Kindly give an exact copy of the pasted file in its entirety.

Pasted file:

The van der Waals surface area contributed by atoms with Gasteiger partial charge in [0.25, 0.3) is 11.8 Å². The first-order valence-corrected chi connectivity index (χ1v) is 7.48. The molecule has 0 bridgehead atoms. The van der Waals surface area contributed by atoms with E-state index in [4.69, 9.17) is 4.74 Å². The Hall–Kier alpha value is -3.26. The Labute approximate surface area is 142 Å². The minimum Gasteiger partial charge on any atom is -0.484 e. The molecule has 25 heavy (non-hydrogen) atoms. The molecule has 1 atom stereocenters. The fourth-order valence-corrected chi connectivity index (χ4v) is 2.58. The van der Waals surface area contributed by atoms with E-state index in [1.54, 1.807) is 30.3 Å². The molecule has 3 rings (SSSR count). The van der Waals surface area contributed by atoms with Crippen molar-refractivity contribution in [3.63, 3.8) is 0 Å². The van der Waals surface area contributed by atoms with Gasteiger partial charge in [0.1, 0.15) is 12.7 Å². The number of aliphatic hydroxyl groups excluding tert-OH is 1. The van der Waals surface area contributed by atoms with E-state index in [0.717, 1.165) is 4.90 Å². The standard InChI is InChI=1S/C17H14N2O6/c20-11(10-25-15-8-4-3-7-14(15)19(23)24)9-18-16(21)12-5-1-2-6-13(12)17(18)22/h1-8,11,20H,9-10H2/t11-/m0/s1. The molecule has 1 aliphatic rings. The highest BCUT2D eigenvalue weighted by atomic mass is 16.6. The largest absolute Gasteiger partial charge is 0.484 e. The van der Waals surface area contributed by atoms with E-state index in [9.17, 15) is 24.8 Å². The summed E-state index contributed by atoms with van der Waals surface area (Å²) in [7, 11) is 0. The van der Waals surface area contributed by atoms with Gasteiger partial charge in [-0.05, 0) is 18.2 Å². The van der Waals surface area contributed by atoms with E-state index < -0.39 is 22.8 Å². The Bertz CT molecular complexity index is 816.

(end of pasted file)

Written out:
The van der Waals surface area contributed by atoms with Gasteiger partial charge in [0.25, 0.3) is 11.8 Å². The first-order valence-corrected chi connectivity index (χ1v) is 7.48. The molecule has 0 bridgehead atoms. The van der Waals surface area contributed by atoms with E-state index in [4.69, 9.17) is 4.74 Å². The Hall–Kier alpha value is -3.26. The Labute approximate surface area is 142 Å². The minimum Gasteiger partial charge on any atom is -0.484 e. The molecule has 25 heavy (non-hydrogen) atoms. The molecule has 1 atom stereocenters. The fourth-order valence-corrected chi connectivity index (χ4v) is 2.58. The van der Waals surface area contributed by atoms with E-state index in [1.54, 1.807) is 30.3 Å². The molecule has 3 rings (SSSR count). The van der Waals surface area contributed by atoms with Crippen molar-refractivity contribution in [3.63, 3.8) is 0 Å². The van der Waals surface area contributed by atoms with Gasteiger partial charge in [0.1, 0.15) is 12.7 Å². The number of aliphatic hydroxyl groups excluding tert-OH is 1. The van der Waals surface area contributed by atoms with E-state index in [0.717, 1.165) is 4.90 Å². The standard InChI is InChI=1S/C17H14N2O6/c20-11(10-25-15-8-4-3-7-14(15)19(23)24)9-18-16(21)12-5-1-2-6-13(12)17(18)22/h1-8,11,20H,9-10H2/t11-/m0/s1. The molecule has 1 aliphatic rings. The highest BCUT2D eigenvalue weighted by atomic mass is 16.6. The largest absolute Gasteiger partial charge is 0.484 e. The van der Waals surface area contributed by atoms with E-state index in [9.17, 15) is 24.8 Å². The summed E-state index contributed by atoms with van der Waals surface area (Å²) in [7, 11) is 0. The van der Waals surface area contributed by atoms with Gasteiger partial charge in [-0.05, 0) is 18.2 Å². The van der Waals surface area contributed by atoms with E-state index < -0.39 is 22.8 Å². The Bertz CT molecular complexity index is 816.